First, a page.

The Usual Suspects is Gabriel Byrne’s most popular film, if by popular we mean success at the box office and recognition by its legion of fans. And, although the film was released in 1995, there are many young people for whom it is a movie touchstone: Keyser Soze has entered the geek canon and a recent Twitterer noted that he was walking down the same dark streets as Dean Keaton (with some excitement!).
Much of this popularity stems, of course, from the film’s plot and writing–there is something about the incredibly successful twist at the end of the film that just stirs people up. And rightly so. But the sustained interest that surrounds this film involves more than that twisty ending because, after all, once you know about it, the film is “spoiled,” as some would say. That twisty ending is a kick, no doubt about it, but what keeps people coming back to this film is the artistry with which it was created.
Central to that artistry (which obviously includes the writing, the direction, the photography, and the music score) is the acting. Kevin Spacey scored his first Oscar (for supporting actor) with his portrayal of Verbal Kint and what an amazing performance it is. He makes Verbal as twisty as the ending and practically turns himself into a pretzel to convince us of his utter lack of power and courage. It is a great performance.
However, the human pretzel Verbal Kint would not be as effective or as human were it not for his very straight (both in posture and in his maleness) counterpart, Dean Keaton.
And this is where Gabriel Byrne comes in. Quietly. Darkly. Fashionably. Dangerously. With a woman on his arm, of course. Was he actually a bent cop in the not-so-distant past? Did he really remove (read “kill”) those witnesses to his nefarious deeds while he was in the NYPD? Could he have actually staged his own death in order to be reborn to a life of, if not no crime, then perhaps whiter collar crime? That’s the story on Dean Keaton and, with his Irish accent intact, Gabriel Byrne slides him by with a bit of a lilt, an assuredness that only real confidence can provide, and an unexpected vulnerability that makes you look twice when he gives you that smile. This is a man that will never tell you the whole story–the perfect counterpoint to Verbal Kint, who is sitting in the police station spilling his guts as fast as they can bring him coffee.
Dean Keaton and Verbal Kint are friends, to hear Verbal tell it. And now is probably the time we need to consider the concept of “the unreliable narrator.”
An unreliable narrator is a narrator, whether in literature, film, or theatre, whose credibility has been seriously compromised. The term was coined in 1961 by Wayne C. Booth in The Rhetoric of Fiction. This narrative mode is one that can be developed by an author for a number of reasons, usually to deceive the reader or audience. Most often unreliable narrators are first-person narrators, but sometimes third-person narrators can also be unreliable.
When done badly, a story written from this point-of-view can be viewed as manipulative, misleading, confusing and pretentious. When successful, however, the results can be powerful and fascinating. Some of the greatest works of the twentieth century used unreliable narrators. Examples include To Kill a Mockingbird (child narrator), One Flew Over the Cuckoo’s Nest (dementia), and Lolita (narrator attempting to manipulate interpretation).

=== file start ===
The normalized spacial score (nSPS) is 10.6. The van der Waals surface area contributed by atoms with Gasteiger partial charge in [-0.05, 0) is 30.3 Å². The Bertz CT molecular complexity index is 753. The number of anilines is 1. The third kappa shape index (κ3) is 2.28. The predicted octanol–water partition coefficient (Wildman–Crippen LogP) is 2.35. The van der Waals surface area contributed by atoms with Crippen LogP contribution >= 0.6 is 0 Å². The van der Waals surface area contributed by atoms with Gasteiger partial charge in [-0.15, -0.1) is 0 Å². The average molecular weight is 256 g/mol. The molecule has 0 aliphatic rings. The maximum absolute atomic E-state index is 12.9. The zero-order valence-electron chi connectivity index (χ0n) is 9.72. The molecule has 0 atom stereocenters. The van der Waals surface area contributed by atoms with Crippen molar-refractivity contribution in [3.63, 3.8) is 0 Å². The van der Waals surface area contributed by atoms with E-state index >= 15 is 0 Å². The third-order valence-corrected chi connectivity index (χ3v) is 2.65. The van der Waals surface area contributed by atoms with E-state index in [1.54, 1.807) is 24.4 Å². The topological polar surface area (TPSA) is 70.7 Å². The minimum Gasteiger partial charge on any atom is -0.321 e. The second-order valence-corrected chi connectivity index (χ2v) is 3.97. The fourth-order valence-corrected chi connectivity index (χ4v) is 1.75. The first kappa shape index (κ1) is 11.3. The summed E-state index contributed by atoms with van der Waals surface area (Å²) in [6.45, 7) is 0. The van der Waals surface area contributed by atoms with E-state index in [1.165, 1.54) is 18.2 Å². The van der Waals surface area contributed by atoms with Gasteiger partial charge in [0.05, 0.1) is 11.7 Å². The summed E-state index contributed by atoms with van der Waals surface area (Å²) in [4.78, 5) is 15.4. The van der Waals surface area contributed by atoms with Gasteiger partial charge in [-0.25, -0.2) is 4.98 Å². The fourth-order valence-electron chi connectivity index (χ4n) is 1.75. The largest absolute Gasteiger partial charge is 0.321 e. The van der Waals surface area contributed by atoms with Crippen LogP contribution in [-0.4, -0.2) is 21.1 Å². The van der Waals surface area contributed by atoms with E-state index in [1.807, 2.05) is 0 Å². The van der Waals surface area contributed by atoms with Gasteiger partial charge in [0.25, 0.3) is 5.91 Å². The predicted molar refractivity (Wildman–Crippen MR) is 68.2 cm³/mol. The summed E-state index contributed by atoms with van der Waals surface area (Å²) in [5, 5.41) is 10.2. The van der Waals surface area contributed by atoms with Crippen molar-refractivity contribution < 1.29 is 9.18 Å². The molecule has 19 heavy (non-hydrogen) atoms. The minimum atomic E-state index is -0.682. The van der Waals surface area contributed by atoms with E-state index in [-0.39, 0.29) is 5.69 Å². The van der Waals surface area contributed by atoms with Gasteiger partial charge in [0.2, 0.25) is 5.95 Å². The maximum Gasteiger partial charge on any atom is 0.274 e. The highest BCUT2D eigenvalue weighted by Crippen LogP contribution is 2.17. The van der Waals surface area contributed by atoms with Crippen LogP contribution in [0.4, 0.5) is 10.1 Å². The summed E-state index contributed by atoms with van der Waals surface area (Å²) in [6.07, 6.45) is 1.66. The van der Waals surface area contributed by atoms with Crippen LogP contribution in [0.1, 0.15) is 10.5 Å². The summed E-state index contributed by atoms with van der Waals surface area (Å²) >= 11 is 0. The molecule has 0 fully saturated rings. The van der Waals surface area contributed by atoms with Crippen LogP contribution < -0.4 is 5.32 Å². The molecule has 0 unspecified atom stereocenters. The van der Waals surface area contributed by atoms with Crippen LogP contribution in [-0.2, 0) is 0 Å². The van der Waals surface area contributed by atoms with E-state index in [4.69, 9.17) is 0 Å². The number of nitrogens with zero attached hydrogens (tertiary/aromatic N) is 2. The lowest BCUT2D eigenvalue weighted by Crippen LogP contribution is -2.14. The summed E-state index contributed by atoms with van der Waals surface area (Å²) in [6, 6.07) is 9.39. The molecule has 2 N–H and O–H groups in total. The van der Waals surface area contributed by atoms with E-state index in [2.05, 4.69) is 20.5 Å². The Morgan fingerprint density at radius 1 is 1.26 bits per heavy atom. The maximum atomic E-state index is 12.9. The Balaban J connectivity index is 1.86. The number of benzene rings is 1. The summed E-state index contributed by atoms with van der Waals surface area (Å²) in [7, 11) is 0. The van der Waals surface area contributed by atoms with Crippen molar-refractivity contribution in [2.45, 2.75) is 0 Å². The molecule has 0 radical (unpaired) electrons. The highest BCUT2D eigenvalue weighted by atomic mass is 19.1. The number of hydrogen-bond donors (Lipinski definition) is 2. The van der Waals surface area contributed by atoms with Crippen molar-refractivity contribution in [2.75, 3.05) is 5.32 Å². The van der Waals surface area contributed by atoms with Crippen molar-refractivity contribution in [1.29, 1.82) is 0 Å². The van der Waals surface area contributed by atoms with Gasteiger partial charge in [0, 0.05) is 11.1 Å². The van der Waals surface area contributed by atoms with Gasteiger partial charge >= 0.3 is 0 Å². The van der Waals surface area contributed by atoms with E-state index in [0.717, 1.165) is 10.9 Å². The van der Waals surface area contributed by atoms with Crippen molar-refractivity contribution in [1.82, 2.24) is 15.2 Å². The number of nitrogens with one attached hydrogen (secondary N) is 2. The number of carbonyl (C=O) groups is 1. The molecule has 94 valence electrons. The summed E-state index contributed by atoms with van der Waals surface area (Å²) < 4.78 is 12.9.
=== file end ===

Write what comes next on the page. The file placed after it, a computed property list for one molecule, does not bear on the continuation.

The many faces of Dean Keaton, a collage by Bowie25
Verbal Kint is our only witness to the events that occur in this film and, while he is utterly convincing, we do begin to wonder about his story along the way. We stop wondering, though, when his words turn to Dean Keaton. Keaton we believe in. He is a bad cop trying to go good. We respond to his attempts at reformation. He is in a seemingly committed relationship with an intelligent and accomplished woman who obviously cares about him. We applaud his good sense. He has an astute understanding of the real politik of the streets. We appreciate his savvy. He does not want to get involved in any of this new nonsense. We agree that it is all a very bad idea. We care about him as a character and so we care about everyone else as a character–even the pretzel man, Verbal Kint.
Gabriel Byrne probably did not have to do a lot of soul searching to play this role, but he played it to perfection. Every intense expression, every angry glare, every confused shake of his head keeps us in the game. While Kevin Spacey’s Verbal is playing true to his name, Gabriel’s Keaton is quietly working his way to some kind of truth, trying like a bulldog to figure out who is playing him, wondering just how he and these other guys ended up in the shitty end of the playground.
The danger of revealing more is too great. There are some wonderful performances in this wonderful film, so be sure to see it if you have not. The crackerjack finale is fun, too.
And, for your viewing pleasure, The Mega Movie Page for The Usual Suspects is now available! You can either whet your appetite or be reminded of all the coolness that is Dean Keaton. There are reviews, videos, screencaps (thanks to LucilleP!), quotes, the official gag/blooper reel, and other goodies. Think of it as the bulletin board in the police detective’s office, but this time the information presented to you is…well, never mind. I don’t want to spoil the ending.